LINGUIST List 29.3700

Wed Sep 26 2018

Confs: Cognitive Science/France

Editor for this issue: Everett Green <everettlinguistlist.org>


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Date: 24-Sep-2018
From: Tobias Scheer <scheerunice.fr>
Subject: Artificial Intelligence and Cognition
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Artificial Intelligence and Cognition

Date: 08-Nov-2018 - 08-Nov-2018
Location: Nice (Sophia Antipolis), France
Contact: Tobias Scheer
Contact Email: < click here to access email >
Meeting URL: http://sophia-summit.fr/sophia2018/en#modals-10

Linguistic Field(s): Cognitive Science

Meeting Description:

Artificial Neural Networks – artefacts or natural objects in the guise of a machine?

There will be a conference on Artificial Intelligence in Nice / France (or more specifically in Sophia Antipolis next to Nice) on November 6-8, called SophIA: http://sophia-summit.fr/sophia2018/en#.W6jG6cSYTDd
The academic venue (there are also sessions directed to general and corporate audiences) falls into a number of thematic sessions: AI & Vision, AI & Health, AI & Society, AI & Economy, AI & Education etc. One of these sessions will be on AI & Cognition (organized by me).

AI & Cognition
http://sophia-summit.fr/sophia2018/en#modals-10
Registration on this page.

8 November 2:00 pm - 5:00 pm

Speakers:

1. Paul Smolensky (Johns Hopkins), cognitive science, linguistics
2. José Luis Bermúdez (U Texas A&M), philosophy of mind
3. Xavier Vasques (IBM France), neuroscience, computer science

The issue addressed is this:

Artificial neural networks – artefacts or natural objects in the guise of a machine?

In the mid-1980s, connectionism introduced the idea of a more ''brain-style'' computation into Cognitive Science. As a result, artificial neural networks implemented in machines tried to reproduce certain properties known from the workings of biological neurons, namely connection weight and activation threshold. Today, what is called Artificial Intelligence and especially Deep Learning are based on this architecture and have produced spectacular results offering a wide array of applications.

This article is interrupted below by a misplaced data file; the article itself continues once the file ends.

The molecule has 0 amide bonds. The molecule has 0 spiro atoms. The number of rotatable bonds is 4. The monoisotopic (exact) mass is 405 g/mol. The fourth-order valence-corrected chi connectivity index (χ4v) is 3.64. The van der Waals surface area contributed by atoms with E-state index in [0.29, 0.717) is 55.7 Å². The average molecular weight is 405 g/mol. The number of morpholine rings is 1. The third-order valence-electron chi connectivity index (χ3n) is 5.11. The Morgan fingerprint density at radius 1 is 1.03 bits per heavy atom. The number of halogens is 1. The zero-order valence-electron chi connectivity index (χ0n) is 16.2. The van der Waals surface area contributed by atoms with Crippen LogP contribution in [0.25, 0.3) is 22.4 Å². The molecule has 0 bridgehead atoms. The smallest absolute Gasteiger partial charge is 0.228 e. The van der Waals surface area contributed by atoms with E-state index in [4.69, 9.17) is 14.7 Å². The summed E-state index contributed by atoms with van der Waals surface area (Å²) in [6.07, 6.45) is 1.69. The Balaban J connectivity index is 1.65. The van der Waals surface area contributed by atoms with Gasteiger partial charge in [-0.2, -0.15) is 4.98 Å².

The purpose of this session is to assess to what extent exactly the promise of bio-inspired technology has been fulfilled :

- are current machines running efficiency-hunting artefacts that have sacrificed the mimicking of biological workings, or are they still on the biological track?
- what direction is being taken by the next generation of machines that are currently being made in research labs? Are they only after output-oriented efficiency, or is increased bio-inspiration a promise for the future, even if this comes at the cost of losing efficiency?
- what (if anything) does ''brain-style'' computation tell us about the (human) cognitive system? Is what was advertised as being ''brain-style'' truly close to how computation works in the brain? And in any case do we expect the workings of the cognitive system to be in any way similar or identical to what the brain does? If not, how and where exactly do the brain and the mind meet?





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